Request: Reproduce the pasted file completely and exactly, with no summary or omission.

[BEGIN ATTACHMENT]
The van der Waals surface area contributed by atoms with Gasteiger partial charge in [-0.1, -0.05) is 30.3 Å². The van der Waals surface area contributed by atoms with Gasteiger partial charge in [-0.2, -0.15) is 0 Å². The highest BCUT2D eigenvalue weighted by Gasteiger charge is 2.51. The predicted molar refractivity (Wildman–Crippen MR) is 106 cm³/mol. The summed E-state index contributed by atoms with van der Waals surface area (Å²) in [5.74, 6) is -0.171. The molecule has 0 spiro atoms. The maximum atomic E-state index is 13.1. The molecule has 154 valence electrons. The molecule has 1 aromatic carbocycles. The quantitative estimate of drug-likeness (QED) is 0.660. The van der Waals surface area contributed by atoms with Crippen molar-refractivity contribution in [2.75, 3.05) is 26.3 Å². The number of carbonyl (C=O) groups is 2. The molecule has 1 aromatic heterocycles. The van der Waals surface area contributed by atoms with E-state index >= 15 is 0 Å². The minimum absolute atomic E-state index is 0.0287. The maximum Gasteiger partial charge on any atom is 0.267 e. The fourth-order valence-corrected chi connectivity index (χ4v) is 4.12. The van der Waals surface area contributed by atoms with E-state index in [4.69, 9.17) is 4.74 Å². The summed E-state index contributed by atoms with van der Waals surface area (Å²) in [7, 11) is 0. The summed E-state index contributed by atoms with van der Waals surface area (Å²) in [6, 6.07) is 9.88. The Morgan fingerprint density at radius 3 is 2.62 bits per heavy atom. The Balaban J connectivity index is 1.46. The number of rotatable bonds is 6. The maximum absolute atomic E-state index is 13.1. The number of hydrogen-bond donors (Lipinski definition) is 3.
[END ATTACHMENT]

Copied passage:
The van der Waals surface area contributed by atoms with Gasteiger partial charge in [-0.1, -0.05) is 30.3 Å². The van der Waals surface area contributed by atoms with Gasteiger partial charge in [-0.2, -0.15) is 0 Å². The highest BCUT2D eigenvalue weighted by Gasteiger charge is 2.51. The predicted molar refractivity (Wildman–Crippen MR) is 106 cm³/mol. The summed E-state index contributed by atoms with van der Waals surface area (Å²) in [5.74, 6) is -0.171. The molecule has 0 spiro atoms. The maximum atomic E-state index is 13.1. The molecule has 154 valence electrons. The molecule has 1 aromatic carbocycles. The quantitative estimate of drug-likeness (QED) is 0.660. The van der Waals surface area contributed by atoms with Crippen molar-refractivity contribution in [2.75, 3.05) is 26.3 Å². The number of carbonyl (C=O) groups is 2. The molecule has 1 aromatic heterocycles. The van der Waals surface area contributed by atoms with E-state index >= 15 is 0 Å². The minimum absolute atomic E-state index is 0.0287. The maximum Gasteiger partial charge on any atom is 0.267 e. The fourth-order valence-corrected chi connectivity index (χ4v) is 4.12. The van der Waals surface area contributed by atoms with E-state index in [4.69, 9.17) is 4.74 Å². The summed E-state index contributed by atoms with van der Waals surface area (Å²) in [7, 11) is 0. The summed E-state index contributed by atoms with van der Waals surface area (Å²) in [6, 6.07) is 9.88. The Morgan fingerprint density at radius 3 is 2.62 bits per heavy atom. The Balaban J connectivity index is 1.46. The number of rotatable bonds is 6. The maximum absolute atomic E-state index is 13.1. The number of hydrogen-bond donors (Lipinski definition) is 3.